I have not received my letters yet, & so do not know what you say about Ceylon *1 &c. Tom goes home by the Feb[ruar]y steamer & I am of course uncertain whether to do so too or go to Arracan for a fortnight from hence -- One of Toms letters says that Maria told his sister that you had been unwell but better, & there are no particulars I hope you are all right again.

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Colvile writes asking if I would like to accompany L[or]d. Grosvenor who is looking out for a travelling physician -- he goes to Nepal first[.] I have of course unconditionally declined. It would have suited me well enough 6 or 8 years ago.-- but I have Even were opportunities & other engagements put out of the question -- I know nothing of this young Noblemen & though I might wash up enough of Medical lore to pass for his Doctor, such young Gentlemen are apt to exact more than their due from their inferiors. Colvile indeed does not recommend it at all, but thinks he ought to acquaint me with the opportunity.
We are greatly disappointed with not finding any maritime vegetation here -- Mangrove, Avicennia Rhyzphora & even herbaceous salt water plants are wholly wanting

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Except Ipomoea pes Caprae -- On the other hand, there are plenty of hills & a fine forest vegetation with lots of fine plants a few miles inland -- we have already got about 300 species close to the station, where however the vegetation is almost entirely a bush scrub 4 feet high or so with Linostoma, Memecylon, Rubiaceae, Jasmine, Calamus & many good plants. We went for two days to the mouth of the river & got a good many nice things & in two days more we start for the hills of the interior which are heavily timbered & where we hope for a good lot of Palms.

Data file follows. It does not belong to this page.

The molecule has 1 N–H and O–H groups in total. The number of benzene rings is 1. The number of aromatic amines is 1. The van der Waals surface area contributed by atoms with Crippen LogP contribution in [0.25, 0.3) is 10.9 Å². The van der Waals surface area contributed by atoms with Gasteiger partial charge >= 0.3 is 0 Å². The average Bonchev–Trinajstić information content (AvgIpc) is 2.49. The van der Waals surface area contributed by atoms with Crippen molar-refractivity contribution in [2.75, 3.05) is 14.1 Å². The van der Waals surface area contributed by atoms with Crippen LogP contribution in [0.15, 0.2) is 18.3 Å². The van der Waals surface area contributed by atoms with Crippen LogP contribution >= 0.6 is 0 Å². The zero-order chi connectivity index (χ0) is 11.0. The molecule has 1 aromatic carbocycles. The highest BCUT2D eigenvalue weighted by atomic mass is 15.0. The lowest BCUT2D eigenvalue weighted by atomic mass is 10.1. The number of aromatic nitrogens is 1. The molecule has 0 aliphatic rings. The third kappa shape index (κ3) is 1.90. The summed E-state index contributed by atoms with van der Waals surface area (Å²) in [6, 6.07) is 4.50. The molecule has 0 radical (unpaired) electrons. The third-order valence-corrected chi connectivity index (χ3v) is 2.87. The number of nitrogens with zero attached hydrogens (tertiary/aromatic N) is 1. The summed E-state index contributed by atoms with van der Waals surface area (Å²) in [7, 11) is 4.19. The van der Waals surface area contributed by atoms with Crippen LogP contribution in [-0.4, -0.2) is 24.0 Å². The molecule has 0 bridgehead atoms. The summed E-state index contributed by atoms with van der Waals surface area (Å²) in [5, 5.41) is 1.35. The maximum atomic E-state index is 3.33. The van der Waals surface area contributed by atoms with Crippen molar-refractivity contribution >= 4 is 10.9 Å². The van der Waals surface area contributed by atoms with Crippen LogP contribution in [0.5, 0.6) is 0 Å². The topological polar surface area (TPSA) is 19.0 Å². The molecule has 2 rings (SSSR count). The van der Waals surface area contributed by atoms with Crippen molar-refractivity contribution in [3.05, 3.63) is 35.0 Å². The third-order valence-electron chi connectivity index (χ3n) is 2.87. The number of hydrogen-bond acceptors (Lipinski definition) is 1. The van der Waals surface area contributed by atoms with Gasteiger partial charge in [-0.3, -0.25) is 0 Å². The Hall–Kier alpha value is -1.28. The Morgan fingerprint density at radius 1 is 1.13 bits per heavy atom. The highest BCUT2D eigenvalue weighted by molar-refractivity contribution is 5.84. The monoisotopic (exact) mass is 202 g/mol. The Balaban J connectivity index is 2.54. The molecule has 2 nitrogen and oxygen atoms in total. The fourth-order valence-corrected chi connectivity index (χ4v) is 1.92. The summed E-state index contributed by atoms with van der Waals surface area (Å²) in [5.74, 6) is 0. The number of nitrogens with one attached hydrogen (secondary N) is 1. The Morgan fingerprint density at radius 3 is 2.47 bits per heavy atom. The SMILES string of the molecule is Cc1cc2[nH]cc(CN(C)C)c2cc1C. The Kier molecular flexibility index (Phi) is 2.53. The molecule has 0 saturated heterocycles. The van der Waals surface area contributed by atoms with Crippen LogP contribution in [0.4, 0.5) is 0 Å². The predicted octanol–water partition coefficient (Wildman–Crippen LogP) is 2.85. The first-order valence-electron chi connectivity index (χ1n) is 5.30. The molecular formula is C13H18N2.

There is no one here fond even of plants except a Mrs Capt Mathison who was a Miss Chapman, dau[ghte]r of a naval officer at Lowestoft. She is a remarkably intelligent & agreeable person. The books you kindly sent to Colvile's care have arrived safe & are on their way to me I believe with my letters.

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it is an age since we have seen an L.J.B. [London Journal of Botany] or had any Botanical news.-- Reeve wrote me as I think I told you asking for names of people who would subscribe to a lithograph of Tayler's pictures of self -- . I do not like at all meddling in such matters -- though & he modestly requests me to do it sub--rosa which is worse & worse. The said picture would be improved greatly putting a note book on my knee & pencil in my hand.
I have nothing to remark on our voyage from Sylhet except some disasters from the elements, & I fear the ruin of a very fine lot of dried Orchideae, which I am now engaged trying to recover. Tom is in despair but he is not accustomed to such wetting as I was in Sikkim.--
I am now very busy & hope to write to you by the Marseilles mail of this month, when I should have received

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your letter & be able to give you my plans.
Best love to my Mother & Bessy | Your ever affection[ate] Son Jos. D. Hooker [signature]


1. The country formerly known as Ceylon is now called Sri Lanka.